Johnny Rotten’s spikes have nothing on JDS Architects’ VM House. Photo of John Lydon, 1976, by Ray Stevenson/Rex USA Studded leather jackets and spiked colors are back, thanks to the Metropolitan Museum’s highly publicized “Punk: Chaos to Couture” show, which opens tomorrow in New York City. And while we know that punk constitutes much more than …Continue Reading
“Grand Mosque in Abu Dhabi”
If you follow Architizer on Instagram (which you totally should) then you’ll have noticed I’ve been in Abu Dhabi and documenting all the architectural gems I came across there. I was in the Emirate for a week because the Sheikha Salama bint Hamdan Al Nahyan arranged to transport and install Wendy, HWKN‘s winning entry for the 2012 Young Architects Program at MoMA PS1.
When weren’t on the corniche with Wendy 2.0, we were out and about admiring the fantastic contemporary architecture that the UAE has to offer. Between Dubai and Abu Dhabi, it’s like an architectural petting zoo of mammoth proportions. Let me know what you think – and if I missed anything! Click through to see the images from my travels.
“Wendy lands in Abu Dhabi”
“Wendy in Abu Dhabi!”
“Grand Mosque Abu Dhabi”
“Last from the Grand Mosque in Abu Dhabi”
“Winding down our Abu Dhabi tour with Yas Hotel by Asymptote”
“The best high rise you haven’t heard of— Liwa Tower by Oosterhuis”
“Windows and screens” at Masdar City
“Abu Dhabi pattern-scraper”
“Infinity Tower by SOM in Dubai— stands out from the crowd!”
“Scallops by Sir Norman Foster”
“Now that’s a bridge. Looking up at O-14 tower by Reiser + Umemoto in Dubai”
“I see your pink facade and raise you a mansard roof. Dueling facades in Abu Dhabi.”
“Shams solar power plant in Abu Dhabi”
“Shams solar plant”
All images courtesy of Marc Kushner
Wendy, everyone’s favorite architectural avatar, is back! The spiky blue installation has relocated from the MoMA PS1 courtyard in Long Island City, New York to Abu Dhabi—we’re picturing an Indiana Jones-map montage right now—where she is headlining the Abu Dhabi Sustainability Week. Armed with upgrades and powered by solar energy, Wendy 2.0 takes her air-cleaning powers and sunny disposition abroad to the Emirate, where she fits right at home. Click through for more!
The installation was designed by Architizer sister-firm Hollich Kushner (HWKN), who rebuilt the structure from scratch for its international debut. Presented by the Sheikha Salama Bint Hamdan Al Nahyan Foundation with Masdar, Abud Dhabi’s renewable energy tech house, Wendy 2.0 gave the architects the opportunity to make the generational leap with their original design—a rarity in architecture, says HWKN co-principal Matthias Hollwich. The new and improved Wendy comes with an upgraded scaffolding system, some structural innovations, and enhanced water cannons and misters. Additionally, Masdar—the same Masdar which commissioned Norman Foster to design an eco-city—is supplying the solar power that will take the installation completely off-the-grid.
But don’t worry, Wendy is still very much the same as when we left her. The star-cluster shape is as exuberant as ever, and the titania nanofilm-coated fabric just as functional. The installation’s rapid and faithful reproduction may point to a new horizon of architectural production, one that mirrors and is even in sync with other markets, as in the cycles for cell phones and software. For now, the architects hope that this second iteration of Wendy will help spread their message of a proactive, fun, and eco-friendly architecture. “Wendy 2.0 is an opportunity to touch an even broader audience,” says HWKN co-principal Marc Kushner, “and raise awareness about the potential of the architecture that surrounds them.”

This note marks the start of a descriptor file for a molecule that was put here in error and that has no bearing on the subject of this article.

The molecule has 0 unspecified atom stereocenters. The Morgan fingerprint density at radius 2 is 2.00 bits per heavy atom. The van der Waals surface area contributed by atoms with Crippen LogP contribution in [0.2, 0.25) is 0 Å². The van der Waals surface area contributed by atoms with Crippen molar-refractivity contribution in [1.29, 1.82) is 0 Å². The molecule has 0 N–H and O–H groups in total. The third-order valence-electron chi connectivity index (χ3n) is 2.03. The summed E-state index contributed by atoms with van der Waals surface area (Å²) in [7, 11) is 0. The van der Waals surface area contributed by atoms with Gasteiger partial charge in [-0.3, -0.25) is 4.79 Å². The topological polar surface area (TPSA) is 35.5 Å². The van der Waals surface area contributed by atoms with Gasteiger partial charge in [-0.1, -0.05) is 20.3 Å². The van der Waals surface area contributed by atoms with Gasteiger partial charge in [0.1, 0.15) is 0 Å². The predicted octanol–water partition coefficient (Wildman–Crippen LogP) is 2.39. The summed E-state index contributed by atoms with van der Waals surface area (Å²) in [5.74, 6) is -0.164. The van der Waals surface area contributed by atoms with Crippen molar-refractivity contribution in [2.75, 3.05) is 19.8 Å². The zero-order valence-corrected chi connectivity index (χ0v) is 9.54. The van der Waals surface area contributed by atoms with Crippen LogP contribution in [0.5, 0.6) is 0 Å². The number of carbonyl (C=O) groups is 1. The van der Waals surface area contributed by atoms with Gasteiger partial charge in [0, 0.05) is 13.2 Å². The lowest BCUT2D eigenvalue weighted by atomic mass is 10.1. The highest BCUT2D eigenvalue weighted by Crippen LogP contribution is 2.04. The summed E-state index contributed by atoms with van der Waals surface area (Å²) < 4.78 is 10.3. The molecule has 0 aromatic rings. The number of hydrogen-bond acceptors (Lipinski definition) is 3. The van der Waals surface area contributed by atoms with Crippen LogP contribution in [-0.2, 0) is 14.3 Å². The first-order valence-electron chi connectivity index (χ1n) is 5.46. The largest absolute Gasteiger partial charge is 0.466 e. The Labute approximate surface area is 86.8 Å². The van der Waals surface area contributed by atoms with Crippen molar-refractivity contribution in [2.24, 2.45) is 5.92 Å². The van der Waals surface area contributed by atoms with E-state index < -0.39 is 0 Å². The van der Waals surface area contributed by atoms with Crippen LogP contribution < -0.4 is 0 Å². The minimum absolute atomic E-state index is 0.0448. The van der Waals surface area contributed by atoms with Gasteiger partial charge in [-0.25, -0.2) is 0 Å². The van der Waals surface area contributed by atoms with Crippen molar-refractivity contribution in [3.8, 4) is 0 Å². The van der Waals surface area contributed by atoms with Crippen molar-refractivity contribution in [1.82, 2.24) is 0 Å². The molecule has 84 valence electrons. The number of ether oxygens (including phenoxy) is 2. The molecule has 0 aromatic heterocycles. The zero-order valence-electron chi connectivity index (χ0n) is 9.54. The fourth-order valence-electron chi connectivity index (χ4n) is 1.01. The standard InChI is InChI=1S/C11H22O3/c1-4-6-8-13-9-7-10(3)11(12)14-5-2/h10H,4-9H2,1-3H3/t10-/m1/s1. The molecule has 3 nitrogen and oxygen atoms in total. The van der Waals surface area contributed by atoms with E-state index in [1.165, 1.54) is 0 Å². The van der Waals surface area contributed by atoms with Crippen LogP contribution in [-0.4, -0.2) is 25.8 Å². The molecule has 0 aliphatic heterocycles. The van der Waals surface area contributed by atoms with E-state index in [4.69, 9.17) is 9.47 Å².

Wendy 2.0, Abu Dhabi, will stand through February 6.
CCTV Tower by OMA, completed in May; Photo: Iwan Baan It would be strange to say that architecture had a good year in 2012. Architects, as a professional workforce, couldn’t have started the year off at a greater disadvantage, what with the continued stalling or entire cancellation of projects shrinking the job market. Naturally, these
Wendy; Photo: Michael Moran/OTTO ©
Summer is winding down, and with it comes the end of Wendy’s installation at the MoMA PS1 courtyard. The project, which has proved exceedingly popular among crowds of concert-goers, tourists, and neighbors alike, will end its run in just over a week’s time on September 8, after which the giant blue structure will be dismantled and removed from the site. Given Wendy’s large scale–the scaffolding encloses a 70’ x 70’ x 45’ volume–it would seem that the removal would leave sizable scars on the courtyard floor, and would have done so, if a more traditional (and more expensive) foundation system had been laid to tie the structure to the ground. Wendy’s sturdy foundation, however, is comprised of just 65 giant ground screws, each of which can be as easily and quickly removed as they had been inserted (the site was prepped and the screws drilled in under 5 hours this past May).
Krinner ground screws provided team Wendy with what they needed the most: a high-quality, sustainable foundation that could be efficiently installed. The screws form advanced foundation systems that are highly effective and affordable, without any of the mess or expense of a dug substructure–ideal for temporary and small structures, be it this year’s MoMA PS1 Young Architects Program winner, event tents, or a home addition. Continue.
In the case of Wendy, Krinner drilled 65 6-foot long screws into the bed of the PS1 courtyard, each of which was rated with a compressive capacity of 7875 lbs. and an uplift capacity of 4838 lbs. Despite the rainy conditions on day 1 of construction, the team quickly arranged the screws in a grid to which the massive cubic scaffolding structure was subsequently anchored. The screws keep Wendy grounded, whatever blustery weather befalls her, and so prove crucial to to installation’s stated purposes of fun and clean air.
31 Phillip Lim; Photo: SFDS
“We’ve poured 17 tons of concrete and had it cured in 24 hours,” says Eric Winston, founder of SFDS Fabrication & Design Shop, listing one of the many large-scale, rapidly-built projects the Greenpoint-based fabricators have daringly taken on with success. Speaking with Winston, you’ll find he likes to categorize his work according to two factors: “craziness” and “difficult”. That project a pop-up beton runway for Phillip Lim, ranks somewhere among the shop’s top “craziest” endeavors–rightly so, given the sheer mass of material and the speed with which it was manipulated and set. But it pales in comparison to what he calls the most mental project–both in terms of crazy and technical difficulty–he’s worked on, Pier 40. SFDS built the 150,000 square-feet structure in just 4 1/2 weeks–in the dead of winter, no less–completely wired with electrical and plumbing systems, enclosed with walls and custom windows, and furnished with red carpet.